Sandwiched between the brilliant Dead Lagoon and A Long Finish in the Aurelio Zen series, this is, in comparison, a fairly lightweight piece of work. The central conceit (the chapter headings and the broad outline of the plot mirror those of Mozart's opera of the same name) is a neat one, but this seems to constrain the general atmosphere to be more broadly farcical than the grim black humour of the other books in the series. Dibdin's prose is a pleasure to read, as always, though. If you're reading the books in strict order, don't be put off as the next one (A Long Finish) is a cracker.
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7 of 8 people found the following review helpful
By A Customer
I have enjoyed all of Michael Dibdin's books up until now. They are filled with accurate observations which conjure up a clear picture of the Italian region and society each story is set in. But Cosi Fan Tutti is no more than an entertaining farce. The characters are crude caricatures and the plot is both far-fetched and predictable. There was none of the excitement and nervous anticipation of his other books. I know Naples well and awaited the book eagerly, but was sorely disappointed. It didn't bring the city to mind, and offered nothing new and memorable. Read his next book, A Long Finish, instead.
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1 of 1 people found the following review helpful
2.0 out of 5 stars Not good.... 22 Jan 2013
Format:Kindle Edition|Verified Purchase
Very rambling and confusing plot, all over the place, no where as good as the rest of the series, hope the sequels are back to form.
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1 of 1 people found the following review helpful
3.0 out of 5 stars Amusing 12 Nov 2012
By Annie
Format:Kindle Edition|Verified Purchase
A good detective story although you need an Italian dictionary beside you if you don't speak the language. The plot has an entertaining comic element and an Agatha Christie-type ending.
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Most Recent Customer Reviews
5.0 out of 5 stars Zen
I am a big fan of the series and enjoy all of these books. Have not been let down by any of them.Will keep buying them and reading them.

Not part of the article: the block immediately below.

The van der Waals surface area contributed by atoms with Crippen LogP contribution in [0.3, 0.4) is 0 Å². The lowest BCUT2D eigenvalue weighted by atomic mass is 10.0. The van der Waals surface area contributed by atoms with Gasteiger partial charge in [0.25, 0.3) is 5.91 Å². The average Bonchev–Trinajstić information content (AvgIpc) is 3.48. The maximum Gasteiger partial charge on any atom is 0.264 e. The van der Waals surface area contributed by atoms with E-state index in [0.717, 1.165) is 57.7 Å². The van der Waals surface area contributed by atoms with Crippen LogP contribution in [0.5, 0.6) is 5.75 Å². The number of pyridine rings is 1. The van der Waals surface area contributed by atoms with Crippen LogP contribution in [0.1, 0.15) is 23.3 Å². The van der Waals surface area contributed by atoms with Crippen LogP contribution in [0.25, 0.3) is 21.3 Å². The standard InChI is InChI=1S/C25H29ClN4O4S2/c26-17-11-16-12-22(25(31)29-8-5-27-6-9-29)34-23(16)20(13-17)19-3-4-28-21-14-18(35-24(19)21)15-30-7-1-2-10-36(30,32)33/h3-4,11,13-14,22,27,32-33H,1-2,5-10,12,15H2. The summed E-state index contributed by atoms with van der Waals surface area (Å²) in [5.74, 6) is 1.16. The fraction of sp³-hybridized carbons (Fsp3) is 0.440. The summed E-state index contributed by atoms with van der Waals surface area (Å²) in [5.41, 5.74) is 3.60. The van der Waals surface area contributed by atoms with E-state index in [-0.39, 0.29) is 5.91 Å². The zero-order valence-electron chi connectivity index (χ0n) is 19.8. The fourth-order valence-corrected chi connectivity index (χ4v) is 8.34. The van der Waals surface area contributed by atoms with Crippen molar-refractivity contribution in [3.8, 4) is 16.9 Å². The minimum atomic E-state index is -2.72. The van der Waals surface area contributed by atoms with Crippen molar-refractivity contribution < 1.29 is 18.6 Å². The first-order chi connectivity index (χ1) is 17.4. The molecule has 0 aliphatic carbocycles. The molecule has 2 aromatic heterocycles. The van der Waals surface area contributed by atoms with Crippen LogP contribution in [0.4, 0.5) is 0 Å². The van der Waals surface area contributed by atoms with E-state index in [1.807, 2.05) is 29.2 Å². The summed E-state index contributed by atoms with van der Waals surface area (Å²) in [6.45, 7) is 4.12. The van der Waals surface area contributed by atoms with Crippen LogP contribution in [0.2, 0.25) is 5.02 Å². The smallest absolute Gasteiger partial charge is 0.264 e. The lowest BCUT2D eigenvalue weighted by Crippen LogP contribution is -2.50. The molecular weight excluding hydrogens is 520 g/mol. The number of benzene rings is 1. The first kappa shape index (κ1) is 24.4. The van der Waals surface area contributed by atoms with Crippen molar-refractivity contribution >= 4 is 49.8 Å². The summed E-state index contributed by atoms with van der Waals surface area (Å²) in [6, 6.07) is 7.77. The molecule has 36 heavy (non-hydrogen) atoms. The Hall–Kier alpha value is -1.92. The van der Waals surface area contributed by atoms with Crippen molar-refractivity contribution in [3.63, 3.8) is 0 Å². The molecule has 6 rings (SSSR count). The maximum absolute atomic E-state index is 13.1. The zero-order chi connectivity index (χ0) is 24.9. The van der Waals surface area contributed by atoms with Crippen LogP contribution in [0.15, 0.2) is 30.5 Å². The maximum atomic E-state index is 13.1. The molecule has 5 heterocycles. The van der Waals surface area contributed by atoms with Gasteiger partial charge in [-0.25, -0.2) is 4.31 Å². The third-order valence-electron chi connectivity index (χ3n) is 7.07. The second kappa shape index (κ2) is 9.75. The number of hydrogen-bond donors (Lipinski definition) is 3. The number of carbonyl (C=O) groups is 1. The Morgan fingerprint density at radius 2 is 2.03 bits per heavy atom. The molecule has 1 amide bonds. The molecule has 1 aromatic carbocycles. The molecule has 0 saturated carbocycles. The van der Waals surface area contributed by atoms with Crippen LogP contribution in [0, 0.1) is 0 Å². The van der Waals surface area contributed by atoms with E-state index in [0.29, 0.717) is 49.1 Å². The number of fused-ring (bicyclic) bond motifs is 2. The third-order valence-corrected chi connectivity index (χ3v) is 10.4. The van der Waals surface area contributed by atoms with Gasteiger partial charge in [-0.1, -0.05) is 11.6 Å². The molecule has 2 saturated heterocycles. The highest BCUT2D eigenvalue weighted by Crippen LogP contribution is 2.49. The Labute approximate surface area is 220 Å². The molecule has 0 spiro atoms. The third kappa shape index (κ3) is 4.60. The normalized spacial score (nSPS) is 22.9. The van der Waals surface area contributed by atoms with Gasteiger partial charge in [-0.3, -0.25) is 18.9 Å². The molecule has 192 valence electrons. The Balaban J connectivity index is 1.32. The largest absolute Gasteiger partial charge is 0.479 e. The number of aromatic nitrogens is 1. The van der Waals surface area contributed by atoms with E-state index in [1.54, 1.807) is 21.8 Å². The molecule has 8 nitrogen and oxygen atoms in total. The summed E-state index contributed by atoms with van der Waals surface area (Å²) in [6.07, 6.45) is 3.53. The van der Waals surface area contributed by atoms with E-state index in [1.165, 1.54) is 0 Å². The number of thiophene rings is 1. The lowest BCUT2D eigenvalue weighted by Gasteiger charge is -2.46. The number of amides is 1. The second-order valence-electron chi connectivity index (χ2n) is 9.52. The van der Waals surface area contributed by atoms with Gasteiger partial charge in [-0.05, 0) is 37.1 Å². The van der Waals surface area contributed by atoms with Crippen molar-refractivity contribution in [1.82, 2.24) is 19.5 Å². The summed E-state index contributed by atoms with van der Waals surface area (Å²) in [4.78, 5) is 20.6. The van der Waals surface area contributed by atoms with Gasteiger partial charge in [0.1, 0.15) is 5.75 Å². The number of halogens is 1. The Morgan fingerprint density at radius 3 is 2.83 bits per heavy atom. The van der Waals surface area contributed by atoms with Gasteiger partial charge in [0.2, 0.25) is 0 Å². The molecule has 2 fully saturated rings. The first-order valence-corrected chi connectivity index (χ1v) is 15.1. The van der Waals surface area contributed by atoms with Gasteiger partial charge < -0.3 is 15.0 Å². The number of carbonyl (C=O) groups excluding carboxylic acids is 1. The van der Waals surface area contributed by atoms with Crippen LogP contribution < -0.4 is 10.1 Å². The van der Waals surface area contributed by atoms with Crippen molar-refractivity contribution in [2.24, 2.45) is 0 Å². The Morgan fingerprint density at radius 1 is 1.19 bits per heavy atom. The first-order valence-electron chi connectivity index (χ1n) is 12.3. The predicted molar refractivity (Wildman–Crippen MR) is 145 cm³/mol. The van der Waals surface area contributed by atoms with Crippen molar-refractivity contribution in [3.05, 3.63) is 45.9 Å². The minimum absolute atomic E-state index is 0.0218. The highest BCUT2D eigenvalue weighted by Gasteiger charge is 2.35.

Published 5 months ago by Dr. S. Balboa
2.0 out of 5 stars Rambling and tedious.
I am slowly working my way through Michael Dibdin's books after having them recommended to me by a friend who knows of my love for Italy. Read more
Published 5 months ago by Matteo_B
4.0 out of 5 stars A view of Naples
An unusual book, sited in Naples and has Zen operating on a couple of different levels.

There is enough going on to keep the interest going. Read more
Published 6 months ago by Blyth
2.0 out of 5 stars A waste of time
Messy, not heading anywhere, and will never read another Dibdin story. Very disappointing. Several bits f plts thrown together and finally totally unconvincing.
Published 6 months ago by Dr. Iris Dell'acqua
5.0 out of 5 stars Love a good Dibdin read
Have not actually read this one yet but always enjoy a Zen book and am saving this for my holiday.
Published 7 months ago by Mary Ball
5.0 out of 5 stars Couldn't put it down
Very clever mystery. Based on the Mozart opera, with some clear parallels in the story line, but not enough to make it predictable. And pretty scary!
Published 7 months ago by Aurelio
4.0 out of 5 stars Zen again...
Good series, good writing. A real shame the author died so soon. Crime aficionados could have used more of his interesting plots.
Published 10 months ago by JB
3.0 out of 5 stars Cosi fan tutte
A bit glib, forced humour to fit the title and lacking the energy of the other titles but worth a ead
Published 11 months ago by Mr. P. G. Marson
4.0 out of 5 stars Cosi Fan Tutti
First came across Aurelio Zen on television and very much enjoyed the experience and in the same way discovered Inspector Montalbano. Read more
Published 19 months ago by C. ANTJOULE
1.0 out of 5 stars If you like Michael Dibdin ....
... then you will probably be baffled as to why the great author of the earlier novels managed to produce such trite trash as this. Read more
Published 20 months ago by Thomas Hunter